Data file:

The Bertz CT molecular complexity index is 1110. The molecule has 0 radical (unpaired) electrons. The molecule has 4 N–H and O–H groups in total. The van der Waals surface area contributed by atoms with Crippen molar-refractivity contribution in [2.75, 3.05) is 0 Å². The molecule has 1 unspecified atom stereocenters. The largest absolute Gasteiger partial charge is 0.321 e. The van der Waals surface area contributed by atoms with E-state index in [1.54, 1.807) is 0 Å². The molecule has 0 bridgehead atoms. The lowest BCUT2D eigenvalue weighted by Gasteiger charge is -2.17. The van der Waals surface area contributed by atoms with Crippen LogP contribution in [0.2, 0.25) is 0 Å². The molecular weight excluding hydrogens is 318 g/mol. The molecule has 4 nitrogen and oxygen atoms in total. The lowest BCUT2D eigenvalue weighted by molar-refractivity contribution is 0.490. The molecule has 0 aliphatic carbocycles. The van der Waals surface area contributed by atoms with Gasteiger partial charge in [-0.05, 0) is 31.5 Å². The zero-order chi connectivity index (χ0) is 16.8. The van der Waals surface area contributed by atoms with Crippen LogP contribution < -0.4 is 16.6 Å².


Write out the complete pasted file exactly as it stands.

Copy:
The Bertz CT molecular complexity index is 1110. The molecule has 0 radical (unpaired) electrons. The molecule has 4 N–H and O–H groups in total. The van der Waals surface area contributed by atoms with Crippen molar-refractivity contribution in [2.75, 3.05) is 0 Å². The molecule has 1 unspecified atom stereocenters. The largest absolute Gasteiger partial charge is 0.321 e. The van der Waals surface area contributed by atoms with E-state index in [1.54, 1.807) is 0 Å². The molecule has 0 bridgehead atoms. The lowest BCUT2D eigenvalue weighted by Gasteiger charge is -2.17. The van der Waals surface area contributed by atoms with Crippen LogP contribution in [0.2, 0.25) is 0 Å². The molecular weight excluding hydrogens is 318 g/mol. The molecule has 4 nitrogen and oxygen atoms in total. The lowest BCUT2D eigenvalue weighted by molar-refractivity contribution is 0.490. The molecule has 0 aliphatic carbocycles. The van der Waals surface area contributed by atoms with Gasteiger partial charge in [-0.05, 0) is 31.5 Å². The zero-order chi connectivity index (χ0) is 16.8. The van der Waals surface area contributed by atoms with Crippen LogP contribution < -0.4 is 16.6 Å².